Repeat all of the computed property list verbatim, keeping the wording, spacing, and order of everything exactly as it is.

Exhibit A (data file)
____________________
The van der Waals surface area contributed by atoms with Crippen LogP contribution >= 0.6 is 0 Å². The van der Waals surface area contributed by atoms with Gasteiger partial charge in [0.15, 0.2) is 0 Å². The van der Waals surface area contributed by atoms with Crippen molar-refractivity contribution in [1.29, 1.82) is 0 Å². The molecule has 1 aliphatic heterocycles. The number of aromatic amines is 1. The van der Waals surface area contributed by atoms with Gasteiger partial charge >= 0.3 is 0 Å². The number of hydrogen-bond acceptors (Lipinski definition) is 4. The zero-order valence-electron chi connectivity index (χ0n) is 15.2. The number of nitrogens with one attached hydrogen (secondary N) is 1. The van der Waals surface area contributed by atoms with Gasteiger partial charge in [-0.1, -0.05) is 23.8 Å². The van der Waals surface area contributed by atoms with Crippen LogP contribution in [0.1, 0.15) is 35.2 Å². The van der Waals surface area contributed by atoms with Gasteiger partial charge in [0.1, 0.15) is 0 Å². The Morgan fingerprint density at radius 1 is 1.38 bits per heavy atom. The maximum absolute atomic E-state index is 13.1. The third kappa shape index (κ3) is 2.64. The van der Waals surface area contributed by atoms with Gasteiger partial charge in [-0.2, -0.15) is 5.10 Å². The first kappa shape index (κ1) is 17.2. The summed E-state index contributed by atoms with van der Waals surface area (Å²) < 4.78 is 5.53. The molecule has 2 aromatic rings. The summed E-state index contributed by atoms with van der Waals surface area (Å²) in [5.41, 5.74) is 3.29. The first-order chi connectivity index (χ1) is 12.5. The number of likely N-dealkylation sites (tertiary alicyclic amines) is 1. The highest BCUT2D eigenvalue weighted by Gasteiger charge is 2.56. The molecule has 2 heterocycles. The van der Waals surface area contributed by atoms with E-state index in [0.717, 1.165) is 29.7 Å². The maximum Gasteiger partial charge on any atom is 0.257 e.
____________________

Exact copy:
The van der Waals surface area contributed by atoms with Crippen LogP contribution >= 0.6 is 0 Å². The van der Waals surface area contributed by atoms with Gasteiger partial charge in [0.15, 0.2) is 0 Å². The van der Waals surface area contributed by atoms with Crippen molar-refractivity contribution in [1.29, 1.82) is 0 Å². The molecule has 1 aliphatic heterocycles. The number of aromatic amines is 1. The van der Waals surface area contributed by atoms with Gasteiger partial charge >= 0.3 is 0 Å². The number of hydrogen-bond acceptors (Lipinski definition) is 4. The zero-order valence-electron chi connectivity index (χ0n) is 15.2. The number of nitrogens with one attached hydrogen (secondary N) is 1. The van der Waals surface area contributed by atoms with Gasteiger partial charge in [-0.1, -0.05) is 23.8 Å². The van der Waals surface area contributed by atoms with Crippen LogP contribution in [0.1, 0.15) is 35.2 Å². The van der Waals surface area contributed by atoms with Gasteiger partial charge in [0.1, 0.15) is 0 Å². The Morgan fingerprint density at radius 1 is 1.38 bits per heavy atom. The maximum absolute atomic E-state index is 13.1. The third kappa shape index (κ3) is 2.64. The van der Waals surface area contributed by atoms with Gasteiger partial charge in [-0.2, -0.15) is 5.10 Å². The first kappa shape index (κ1) is 17.2. The summed E-state index contributed by atoms with van der Waals surface area (Å²) < 4.78 is 5.53. The molecule has 2 aromatic rings. The summed E-state index contributed by atoms with van der Waals surface area (Å²) in [5.41, 5.74) is 3.29. The first-order chi connectivity index (χ1) is 12.5. The number of likely N-dealkylation sites (tertiary alicyclic amines) is 1. The highest BCUT2D eigenvalue weighted by Gasteiger charge is 2.56. The molecule has 2 heterocycles. The van der Waals surface area contributed by atoms with E-state index in [0.717, 1.165) is 29.7 Å². The maximum Gasteiger partial charge on any atom is 0.257 e.